Top critical review
9 people found this helpful
on 20 August 2012
I feel distinctly in a minority finding myself unable to pile praise on this story as so many others have. Having read one previous novel by Lesley Pearse (Till We Meet Again), I liked it enough to see what else she had written. 'Remember Me' caught my interest me for its subject matter, and all the rosy ratings certainly left me in anticipation.
For a story based on the life of a real (and apparently daring) person, I was struck at how one-dimensional Mary Broad was painted, the way she was set apart from the other convicts: Mary (in her own voice) was kind and strong, and all the others bad and weak and the women all jealous of her. This theme played throughout the story to disturbing and undermining effect; it also felt an affront to the countless unremembered female and male convicts who endured long, slow, suffering deaths from hunger and disease while building Australia's first penal colonies. We kept being 'told' Mary was exceptional. Whether she was or nor, my only sense of her in this tale was of an ordinary person with a simplistic psychology, doing what she had to in order to survive. No bad thing, but in itself it doesn't make for extraordinary.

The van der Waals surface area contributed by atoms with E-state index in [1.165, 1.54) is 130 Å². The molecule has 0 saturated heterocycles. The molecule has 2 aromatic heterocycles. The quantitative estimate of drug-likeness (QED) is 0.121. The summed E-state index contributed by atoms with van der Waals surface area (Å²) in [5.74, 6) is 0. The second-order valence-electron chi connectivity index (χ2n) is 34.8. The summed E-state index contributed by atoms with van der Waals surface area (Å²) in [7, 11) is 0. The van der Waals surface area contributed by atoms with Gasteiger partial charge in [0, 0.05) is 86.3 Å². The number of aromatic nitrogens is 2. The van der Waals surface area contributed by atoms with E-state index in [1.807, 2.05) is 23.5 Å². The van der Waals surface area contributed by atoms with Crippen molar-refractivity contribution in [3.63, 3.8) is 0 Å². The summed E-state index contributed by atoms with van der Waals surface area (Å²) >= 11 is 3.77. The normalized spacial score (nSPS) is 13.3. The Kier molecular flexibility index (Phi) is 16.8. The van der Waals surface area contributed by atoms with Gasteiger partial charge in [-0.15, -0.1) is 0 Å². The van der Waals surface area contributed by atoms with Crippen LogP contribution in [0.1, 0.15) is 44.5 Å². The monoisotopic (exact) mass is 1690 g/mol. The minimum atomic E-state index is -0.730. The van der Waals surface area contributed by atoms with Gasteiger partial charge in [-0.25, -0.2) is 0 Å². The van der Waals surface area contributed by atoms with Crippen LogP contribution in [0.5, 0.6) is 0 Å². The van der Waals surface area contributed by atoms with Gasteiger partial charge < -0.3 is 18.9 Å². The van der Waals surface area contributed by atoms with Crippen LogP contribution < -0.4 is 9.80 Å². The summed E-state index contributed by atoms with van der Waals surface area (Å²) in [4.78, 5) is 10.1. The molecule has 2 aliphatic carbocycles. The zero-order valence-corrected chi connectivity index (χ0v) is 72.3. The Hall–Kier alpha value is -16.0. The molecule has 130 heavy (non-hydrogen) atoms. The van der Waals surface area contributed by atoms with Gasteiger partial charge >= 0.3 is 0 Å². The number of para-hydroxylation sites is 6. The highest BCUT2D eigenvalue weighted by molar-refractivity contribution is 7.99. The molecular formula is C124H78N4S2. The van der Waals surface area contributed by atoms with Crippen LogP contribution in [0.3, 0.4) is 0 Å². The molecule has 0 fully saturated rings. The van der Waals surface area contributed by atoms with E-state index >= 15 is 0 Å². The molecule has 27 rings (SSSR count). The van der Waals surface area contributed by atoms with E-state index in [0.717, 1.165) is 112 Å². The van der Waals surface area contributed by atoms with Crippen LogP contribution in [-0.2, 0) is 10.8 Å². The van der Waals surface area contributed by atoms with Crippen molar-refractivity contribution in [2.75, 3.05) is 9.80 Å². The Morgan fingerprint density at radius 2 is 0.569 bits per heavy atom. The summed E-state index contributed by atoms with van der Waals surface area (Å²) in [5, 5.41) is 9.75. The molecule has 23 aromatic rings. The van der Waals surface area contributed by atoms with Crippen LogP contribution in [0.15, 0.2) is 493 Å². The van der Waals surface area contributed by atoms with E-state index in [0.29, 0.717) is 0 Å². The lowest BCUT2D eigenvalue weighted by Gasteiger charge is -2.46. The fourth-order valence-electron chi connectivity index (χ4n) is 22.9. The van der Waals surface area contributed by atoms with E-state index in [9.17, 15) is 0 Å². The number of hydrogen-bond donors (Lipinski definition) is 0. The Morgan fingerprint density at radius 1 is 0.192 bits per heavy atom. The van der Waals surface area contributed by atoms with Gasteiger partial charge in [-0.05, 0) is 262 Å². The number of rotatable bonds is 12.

Reading about the horrific conditions the convicts had to endure during their months at sea left me wondering why it didn't move me more. The same with the telling of an historically documented incident when they finally reached Sydney Cove and everyone went ashore. A scene that should have made compelling reading, left me less than underwhelmed.
The second part of this book was definitely an improvement on the first half, which dragged. I recognise this is a novel, not a biography, and so licence has been taken with the truth. That wasn't the problem for me so much as the nature of the storytelling. Mary Broad's character simply never achieved depth. If you want an elementary read then this is OK. On balance, it didn't work for me. It had a powerful potential I felt it failed to realise.